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Simple Linux NTP Server Configuration

Having been designed on Linux, NTP (Network Time Protocol) is relatively simple to configure on a Linux machine. By using NTP (available free to download via any Linux machine can be easily set up to run as an NTP server.

Once downloaded the NTP distribution should contain the NTP daemon and also a number of utilities and configuration scripts. These aid the installation process and provide debugging facilities. The NTP daemon is configured using the file ‘ntp.conf’. A list of commands can be specified in the ‘ntp.conf’ file to indicate which servers to synchronise to and to specify various authentication and access options.

The NTP daemon synchronises to an external reference clock. The internet can be used as a time source but these can’t be authenticated and being the wrong side of the firewall could leave the system compromised. It’s much better to use an external source such as a GPS clock or radio clock that receive time from long wave transmissions (broadcast by such institutions as NIST or NPL).

Multiple external time servers can be specified in the configuration file, which allows NTP server to select the most appropriate time server and to use an average of the most reliable sources ensuing a higher level of accuracy.

The NTP daemon is controlled by a series of scripts such as ‘ntpd start’, ‘ntp stop’ or ‘ntpd restart’. Debugging and querying can be done by using the ‘ntpq’ utility. This utility provides information relating to the synchronisation status of the NTP daemon.

NTP Server and Digital Wall Clocks

Many network administrators are aware of the NTP server (Network Time Protocol) and how it synchronises a computer network to UTC time (Coordinated Universal Time). These devices have revolutionised the way we work and trade in the global marketplace ensuring that computer networks from across the world are synchronised to the same time.

But computer networks are not the only part of an organisation that requires to know the time, people too are constantly relying on the time and if a computer network is running reliable and accurate time then it makes sense that the workforce is too.

However, in many organisations it is common for the office wall clock to be several minutes behind or ahead of the NTP server which is why many office managers now insist that digital wall clocks are used that connect to a NTP server.

Digital wall clocks can be used to display the correct UTC time in any location. These devices ensure that everybody in your organisation can be aware of the exact UTC time and that entire organisations can be synchronised to the exact same time.

Displaying hours, minute sand seconds these devices are easy to install and can be powered by Ethernet (POE).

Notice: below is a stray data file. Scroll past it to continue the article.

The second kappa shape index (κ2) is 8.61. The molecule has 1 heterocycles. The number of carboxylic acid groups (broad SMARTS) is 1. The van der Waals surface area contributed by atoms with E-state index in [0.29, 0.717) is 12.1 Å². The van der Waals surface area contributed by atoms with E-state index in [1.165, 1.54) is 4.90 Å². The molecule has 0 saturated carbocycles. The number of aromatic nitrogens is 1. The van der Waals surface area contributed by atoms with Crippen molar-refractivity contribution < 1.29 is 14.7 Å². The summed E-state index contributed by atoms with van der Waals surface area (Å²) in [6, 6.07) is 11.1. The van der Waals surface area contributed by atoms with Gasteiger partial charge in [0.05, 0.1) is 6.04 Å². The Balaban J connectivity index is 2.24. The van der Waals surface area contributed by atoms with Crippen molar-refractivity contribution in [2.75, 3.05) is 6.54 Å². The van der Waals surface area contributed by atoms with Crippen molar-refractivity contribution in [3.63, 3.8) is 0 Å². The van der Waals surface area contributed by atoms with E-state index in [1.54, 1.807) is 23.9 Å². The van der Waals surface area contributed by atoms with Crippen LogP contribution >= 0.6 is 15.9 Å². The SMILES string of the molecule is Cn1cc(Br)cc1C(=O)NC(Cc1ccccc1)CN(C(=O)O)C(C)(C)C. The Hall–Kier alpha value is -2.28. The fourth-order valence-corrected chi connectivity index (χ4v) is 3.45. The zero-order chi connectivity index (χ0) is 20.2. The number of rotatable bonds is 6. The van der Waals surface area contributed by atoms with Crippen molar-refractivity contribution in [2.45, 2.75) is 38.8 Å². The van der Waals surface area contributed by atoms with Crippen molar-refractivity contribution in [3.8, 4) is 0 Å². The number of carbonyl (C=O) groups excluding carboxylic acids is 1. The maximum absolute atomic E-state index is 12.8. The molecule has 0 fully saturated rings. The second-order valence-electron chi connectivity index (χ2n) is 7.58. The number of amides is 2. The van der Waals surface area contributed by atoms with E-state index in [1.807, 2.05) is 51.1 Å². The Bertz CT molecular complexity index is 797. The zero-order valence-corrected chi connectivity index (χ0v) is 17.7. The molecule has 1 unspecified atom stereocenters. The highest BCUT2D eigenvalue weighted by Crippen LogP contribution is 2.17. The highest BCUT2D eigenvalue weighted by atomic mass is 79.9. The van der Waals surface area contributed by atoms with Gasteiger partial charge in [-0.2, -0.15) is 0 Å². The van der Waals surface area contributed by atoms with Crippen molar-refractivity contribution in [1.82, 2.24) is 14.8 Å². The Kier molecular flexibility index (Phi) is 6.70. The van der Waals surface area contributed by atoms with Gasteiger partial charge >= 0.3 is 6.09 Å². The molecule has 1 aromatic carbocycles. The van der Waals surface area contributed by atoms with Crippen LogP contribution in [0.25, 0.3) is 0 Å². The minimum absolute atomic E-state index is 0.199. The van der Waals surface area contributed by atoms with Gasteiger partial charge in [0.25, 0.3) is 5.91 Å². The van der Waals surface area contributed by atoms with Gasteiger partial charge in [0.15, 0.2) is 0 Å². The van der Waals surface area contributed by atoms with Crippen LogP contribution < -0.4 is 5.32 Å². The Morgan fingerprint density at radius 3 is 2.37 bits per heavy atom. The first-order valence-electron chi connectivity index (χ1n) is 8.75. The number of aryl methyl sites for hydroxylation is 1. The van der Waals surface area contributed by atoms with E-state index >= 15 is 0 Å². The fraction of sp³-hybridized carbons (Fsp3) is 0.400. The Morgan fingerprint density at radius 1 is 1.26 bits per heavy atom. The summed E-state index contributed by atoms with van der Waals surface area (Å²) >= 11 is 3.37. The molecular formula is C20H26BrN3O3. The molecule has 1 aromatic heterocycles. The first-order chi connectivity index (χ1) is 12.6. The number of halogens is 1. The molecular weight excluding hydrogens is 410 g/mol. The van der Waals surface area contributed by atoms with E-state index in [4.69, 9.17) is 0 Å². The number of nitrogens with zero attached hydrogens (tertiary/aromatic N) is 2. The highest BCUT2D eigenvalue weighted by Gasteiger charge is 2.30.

Digital Wall Clock

Digital wall clock with seconds

Digital wall clock with seconds

1000 Free NTP Servers in Europe

The NTP Pool of time servers has announced that they now have a collection of over 1,000 time servers in Europe alone. The NTP pool was set up to prevent NTP server abuse and to insure there is not too much strain on the stratum 1 time servers.

The pool is now so popular over one million users choose top get their timing sources from there as most of the stratum 2 NTP servers on the NTP pool website are free to use and access over the Internet.

The NTP Pool is an ideal location for those running single machines or smaller networks were security and accuracy is not really an issue, however, for those charged with running a secure network or where accuracy is really important then internet time servers should not be seriously considered.

Unfortunately Internet time services cannot be authenticated (NTP’s security measure) which can leave a machine vulnerable, furthermore, Internet time sources are outside of a network’s firewall so a port needs to be left open to allow the time server can network to communicate.

For those serious about synchronisation there is no alternative other than to invest in a dedicated NTP server that receives its time securely from either radio signals or the GPS network.

NTP Server History – Acquiring Precision

When we take a glance at our watches or the office clock we often take for granted that the time we are given is correct. We may notice if our watches are ten minutes fast or slow but take little heed if they are a second or two out.

Yet for thousands of years mankind has strode to get ever increasingly accurate clocks the benefits of which are plentiful today in our age of satellite navigation, NTP servers, the Internet and global communications.

To understand how accurate time can be measured it is first important to understand the concept of time itself. Time as it has been measured on Earth for millennia is a different concept to time itself which as Einstein informed us was part of the fabric of the universe itself in what he described as a four dimensional space-time.